Thursday, January 31, 2008

Poem by William Stanley Braithwaite

Here is a poem by African American writer William Stanely Braithwaite (1878-1962) that I like:

Sic Vita

by William Stanley Braithwaite

Heart free, hand free,
Blue above, brown under
All the world to me
Is a place of wonder.
Sun shine, moon shine,
Stars, and winds a-blowing,
All into this heart of mine
Flowing, flowing, flowing!

Mind free, step free,
Days to follow after,
Joys of life sold to me
For the price of laughter.
Girl's love, man's love,
Love of work and duty,
Just a will of God's to prove
Beauty, beauty, beauty!

(first published 1908)

The rhetoric and language of Braithwaite's poetry are rarely this deliberately spare, stripped down. The poem reminds me of deliberately simplified paintings; for some reason, Chagall's work comes to mind, but I don't know how apt that comparison is.

Normally, the repetition of "beauty" followed by an exclamation point in a poem would make me nervous, but i think it works all right here. The poem seems to answer an unspoken question: "What are the basics of life, of human experience?" The poem seems both rhetorically and philosophically pithy, and althought the perspective is certainly adult, the landscape evoked by the poem reminds me of a children's book: blue above, brown below, keep it simple.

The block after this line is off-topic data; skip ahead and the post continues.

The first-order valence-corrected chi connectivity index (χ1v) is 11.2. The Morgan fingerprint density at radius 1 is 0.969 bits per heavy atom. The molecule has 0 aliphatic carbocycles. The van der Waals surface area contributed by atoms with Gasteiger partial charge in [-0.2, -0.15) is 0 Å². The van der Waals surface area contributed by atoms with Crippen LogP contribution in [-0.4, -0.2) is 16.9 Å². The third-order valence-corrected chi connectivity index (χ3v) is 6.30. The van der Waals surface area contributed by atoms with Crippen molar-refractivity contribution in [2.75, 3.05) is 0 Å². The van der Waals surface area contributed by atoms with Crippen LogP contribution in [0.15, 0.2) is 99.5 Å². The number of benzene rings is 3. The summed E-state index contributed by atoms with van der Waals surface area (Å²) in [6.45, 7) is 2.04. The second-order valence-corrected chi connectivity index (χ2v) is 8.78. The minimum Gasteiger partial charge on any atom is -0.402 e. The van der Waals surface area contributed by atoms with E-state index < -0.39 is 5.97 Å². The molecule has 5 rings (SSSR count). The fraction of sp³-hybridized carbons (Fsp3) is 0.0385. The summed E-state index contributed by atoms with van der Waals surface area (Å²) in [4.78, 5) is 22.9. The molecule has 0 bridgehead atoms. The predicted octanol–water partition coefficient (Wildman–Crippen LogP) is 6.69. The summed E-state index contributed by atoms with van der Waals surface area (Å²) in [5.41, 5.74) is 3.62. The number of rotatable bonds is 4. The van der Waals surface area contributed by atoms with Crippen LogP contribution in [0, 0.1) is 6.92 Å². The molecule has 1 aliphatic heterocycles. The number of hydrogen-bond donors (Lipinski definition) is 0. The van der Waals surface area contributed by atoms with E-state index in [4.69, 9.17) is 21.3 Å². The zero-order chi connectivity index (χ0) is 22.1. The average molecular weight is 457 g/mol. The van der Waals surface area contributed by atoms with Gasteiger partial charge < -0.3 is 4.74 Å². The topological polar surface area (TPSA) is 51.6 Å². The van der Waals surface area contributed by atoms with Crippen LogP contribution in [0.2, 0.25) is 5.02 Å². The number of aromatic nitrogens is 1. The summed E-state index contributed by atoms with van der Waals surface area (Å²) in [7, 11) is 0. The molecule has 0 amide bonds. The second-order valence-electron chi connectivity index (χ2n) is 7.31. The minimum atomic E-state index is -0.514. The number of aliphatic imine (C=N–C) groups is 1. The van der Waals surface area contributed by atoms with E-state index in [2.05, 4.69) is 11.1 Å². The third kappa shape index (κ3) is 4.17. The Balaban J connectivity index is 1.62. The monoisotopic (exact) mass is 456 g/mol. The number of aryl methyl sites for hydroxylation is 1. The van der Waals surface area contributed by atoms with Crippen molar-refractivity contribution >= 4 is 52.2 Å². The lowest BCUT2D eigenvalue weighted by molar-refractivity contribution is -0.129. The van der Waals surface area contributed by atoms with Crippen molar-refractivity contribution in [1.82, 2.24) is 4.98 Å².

I did not see "Love of work and duty" coming, but I was glad to see it. Depending, of course, on the nature of the work and the duty, love of work and duty may be of basic importance to a good life, I'd argue. What does "Just a will of God's to prove" mean? It might mean that one has to live in order to live out or demonstrate whatever God's will is for one's life (and the poem assumes one believes in God). Or the line might be using "prove" as in "try" or "test." That is, "the exception that proves the rule" used to mean "the exception that tests the rule," not "the already accepted exception that we'll agree to ignore as we continue to abide by the rule." Anyway, I like the fact that the line seems as simple as the other lines but introduces some complexity there at the end.

It would be going way too far to suggest that there is something essentially "American" about the poem, but I do think there is a kind of American impulse to "get down to business," and Braithwaite may have had the impulse to list the basics of this life. I imagine I hear an American voice in the poem brusquely asking, "Okay, when we're talking about life, what are we really talking about, huh?"

I suppose Max Weber would perceive something quite Protestant in "Love of work and duty."

A final musing: Braithwaite's being born in the year after Reconstruction ended and having died after one major chapter in the Civil Rights Movement had occurred probably mean that he was astonished by some changes and dispirited by a lot of circumstances that remained the same. I wonder if he ever saw Jackie Robinson and/or Willie Mays play baseball--trivial in one sense, miraculous in another. Likewise (and not so likewise), I've always wondered if T.S. Eliot, who died in 1965 (if memory serves), listened to the Beatles, and if he did, what he thought about that. I assume he would have been unamused by the Beatles, but on the other hand, Tse Tse (as Ezra Pound called him) was the source of Broadway's Cats, so who knows? Maybe one of his biographers does. I'll have to check the index.
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